A staff member at the Erez Crossing between Israel and Gaza waits during the transfer of a 6-day-old baby from Gaza to a hospital in the city of Nablus in the occupied West Bank for medical treatment. Israeli authorities approved permits for medical appointments for only 54 percent of Palestinians seeking vital medical treatment outside of Gaza in 2017. © 2015 Medical Aid for Palestinians (MAP)

Two seriously wounded Palestinians who were shot by Israeli forces on March 30th at the Land Day protests are in imminent danger of losing their legs, and have requested transfer to a specialty hospital in Ramallah. But Israeli authorities have denied their applications for permits to travel.

According to the Wafa News Agency, Shifa hospital does not have the required medical tools to save their legs, it referred both men to Al Istishari Arab Hospital in Ramallah on April 1 and submitted a request to the Israeli military authorities, who control Palestinians’ movement, to allow the two patients to exit Gaza. A transfer application to Ramallah was submitted to the Israeli military’s Coordinator of Government Activities in the Territories (COGAT) that same day.

However, COGAT did not respond, and two human rights organizations, Adalah and Al Mezan sent an urgent letter on April 4 requesting authorization for their immediate passage from Gaza to Ramallah. On April 5, Adalah was informed that COGAT refused the patients’ requests.

The two men—Yousef Karnaz, 20, and Mohammad Al-‘Ajouri, 17, both from Gaza,  were wounded when Israeli troops fired on them during the March 30 Land Day protests at the Gaza border with Israel.

Adalah (The Legal Center for Arab Minority Rights in Israel), along with the Gaza-based Al Mezan Center for Human Rights filed a petition to the Israeli Supreme Court on Sunday demanding that Israel allow the two seriously wounded young men leave the Gaza Strip.

According to Wafa, Adalah Attorney Sawsan Zaher wrote in the Supreme Court petition that “there is no substantive justification for rejecting the request of the two petitioners, who are both confined to the ICU in critical condition. The rejection of their request is an expression of indifference to the amputation of their legs.”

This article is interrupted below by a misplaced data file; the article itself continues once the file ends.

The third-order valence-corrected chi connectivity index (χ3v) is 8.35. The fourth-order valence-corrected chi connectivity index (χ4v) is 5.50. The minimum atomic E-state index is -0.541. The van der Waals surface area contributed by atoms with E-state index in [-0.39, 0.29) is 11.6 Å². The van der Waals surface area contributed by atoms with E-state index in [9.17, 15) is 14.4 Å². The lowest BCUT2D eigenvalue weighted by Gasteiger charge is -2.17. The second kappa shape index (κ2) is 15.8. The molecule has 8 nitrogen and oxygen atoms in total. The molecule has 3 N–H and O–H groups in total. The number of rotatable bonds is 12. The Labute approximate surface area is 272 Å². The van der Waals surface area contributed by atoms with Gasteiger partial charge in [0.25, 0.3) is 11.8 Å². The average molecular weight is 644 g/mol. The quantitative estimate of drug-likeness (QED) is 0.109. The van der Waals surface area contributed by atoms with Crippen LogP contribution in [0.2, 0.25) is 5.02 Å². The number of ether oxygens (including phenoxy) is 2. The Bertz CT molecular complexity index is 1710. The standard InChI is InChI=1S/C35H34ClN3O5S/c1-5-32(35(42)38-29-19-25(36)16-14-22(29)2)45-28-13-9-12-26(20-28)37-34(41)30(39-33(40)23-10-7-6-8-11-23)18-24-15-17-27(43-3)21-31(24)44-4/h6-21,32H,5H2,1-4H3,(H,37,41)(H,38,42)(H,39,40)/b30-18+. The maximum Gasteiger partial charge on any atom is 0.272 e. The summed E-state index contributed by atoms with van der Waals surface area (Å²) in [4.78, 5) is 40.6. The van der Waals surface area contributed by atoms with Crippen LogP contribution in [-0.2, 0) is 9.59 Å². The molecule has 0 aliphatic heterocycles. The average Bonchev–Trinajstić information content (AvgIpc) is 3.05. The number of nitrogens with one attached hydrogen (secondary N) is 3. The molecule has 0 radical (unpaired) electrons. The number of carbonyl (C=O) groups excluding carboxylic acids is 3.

Adalah and Al Mezan stressed that because Israel controls the Gaza border crossings, it is responsible for allowing wounded patients to leave Gaza for transfer to the Ramallah hospital.

Continued Israeli refusal to allow Karnaz and Al-‘Ajouri access to urgent medical care constitutes a violation of their right to life and health and is a violation of international humanitarian law, international human rights law, and Israeli constitutional law anchored in Basic Law: Human Dignity and Liberty, said Adalah.

Hospitals in Gaza are struggling to deal with upwards of 1,990 wounded by Israeli snipers, live ammunition, tear gas from drones, among other kinds of excessive force. Doctors report they are running out of medicine and supplies to treat patients.

Palestinian protesters continue the encampment and protest at the border fence – despite Israeli orders to ‘shoot to kill’ anyone who comes within 300 meters of the border fence.

They are protesting the Israeli military occupation of their land, which includes control of land, air and sea, prevents Palestinians from leaving Gaza and prevents essential goods from entering the tiny, overcrowded coastal enclave. The ongoing siege of Gaza began in 2007, after the Hamas party won the democratic legislative elections in the Palestinian Territories and Israeli authorities decided they did not like the results.

Even before the Land Day protests began, Israel had been denying a record number of Palestinians applying for medical treatment outside Gaza, According to a February 2018 report by Human Rights Watch, Israeli authorities approved permits for medical appointments for only 54 percent of those who applied in 2017, the lowest rate since the World Health Organization (WHO) began collecting figures in 2008. WHO reported that 54 Palestinians, 46 of whom had cancer, died in 2017 following denial or delay of their permits.